MEMPHIS, Tenn. — Out of 635,000 people vaccinated in Mississippi, the state’s Department of Health says 78 have come down with COVID-19. That’s a rate of about one-hundredth of a percent.
“This low rate of breakthrough cases demonstrates how effective vaccines against COVID-19 have been,” state officials said.
“We knew we’d see some because it’s not 100 percent effective at preventing illness so it’s been fortunately an uncommon thing,” Mississippi Health Officer Thomas Dobbs said.
In Memphis, Dr. Steve Threlkeld said he had treated some cases of people who came down with COVID-19 after being fully vaccinated, referred to as “breakthrough cases.”
“We’ve seen a few,” Threlkeld said.
Threlkeld couldn’t give an exact number but said less than five of them have ended up in the hospital.
The Shelby County Health Department confirmed there were 21 COVID-19 breakthrough cases in Shelby County.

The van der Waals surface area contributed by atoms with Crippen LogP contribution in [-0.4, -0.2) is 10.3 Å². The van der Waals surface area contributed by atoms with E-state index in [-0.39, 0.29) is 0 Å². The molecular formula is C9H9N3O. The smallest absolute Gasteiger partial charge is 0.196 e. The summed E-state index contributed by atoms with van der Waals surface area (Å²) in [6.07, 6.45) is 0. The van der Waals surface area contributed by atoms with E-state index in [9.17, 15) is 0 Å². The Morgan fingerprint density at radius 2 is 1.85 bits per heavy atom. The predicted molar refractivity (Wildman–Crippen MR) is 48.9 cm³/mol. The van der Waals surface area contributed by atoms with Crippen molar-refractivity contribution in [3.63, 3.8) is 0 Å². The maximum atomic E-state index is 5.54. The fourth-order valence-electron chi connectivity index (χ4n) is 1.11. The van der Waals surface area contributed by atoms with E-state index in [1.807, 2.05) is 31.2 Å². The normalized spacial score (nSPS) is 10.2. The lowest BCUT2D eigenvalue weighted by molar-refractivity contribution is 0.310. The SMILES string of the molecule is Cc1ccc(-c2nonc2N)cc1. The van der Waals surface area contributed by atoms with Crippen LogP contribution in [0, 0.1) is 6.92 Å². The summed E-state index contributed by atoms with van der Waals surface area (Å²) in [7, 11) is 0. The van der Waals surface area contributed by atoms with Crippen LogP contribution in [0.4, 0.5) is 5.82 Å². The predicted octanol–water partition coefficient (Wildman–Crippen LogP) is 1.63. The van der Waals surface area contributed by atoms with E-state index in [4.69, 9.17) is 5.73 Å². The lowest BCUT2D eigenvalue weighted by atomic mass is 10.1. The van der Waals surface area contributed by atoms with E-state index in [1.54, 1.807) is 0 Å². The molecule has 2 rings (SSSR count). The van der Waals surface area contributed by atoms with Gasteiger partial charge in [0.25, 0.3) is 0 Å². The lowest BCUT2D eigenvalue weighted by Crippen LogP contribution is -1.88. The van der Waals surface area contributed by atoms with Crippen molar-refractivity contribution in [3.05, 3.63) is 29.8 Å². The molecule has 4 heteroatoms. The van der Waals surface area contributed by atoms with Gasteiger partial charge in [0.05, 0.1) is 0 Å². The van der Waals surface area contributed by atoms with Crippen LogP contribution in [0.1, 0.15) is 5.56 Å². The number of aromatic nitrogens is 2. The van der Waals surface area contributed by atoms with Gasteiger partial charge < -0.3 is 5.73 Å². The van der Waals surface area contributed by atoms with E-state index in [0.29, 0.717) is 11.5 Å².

“The good news is essentially none of those people are dying,” he said. “What the vaccine does is dramatically shift the clinical spectrum of the disease. You get people who might’ve died and you get a mild illness.”
In fact, in a study of vaccinated health care workers, he says risk numbers plummeted.
“The actual likelihood of someone getting symptomatically affected after getting fully vaccinated is more like half a percent,” he said.
But there are still unknowns about why it happens.
One theory: the vaccines are less effective against variants. That’s why doctors say masks and social distancing are still critical.
You are considered fully vaccinated two weeks after your last shot.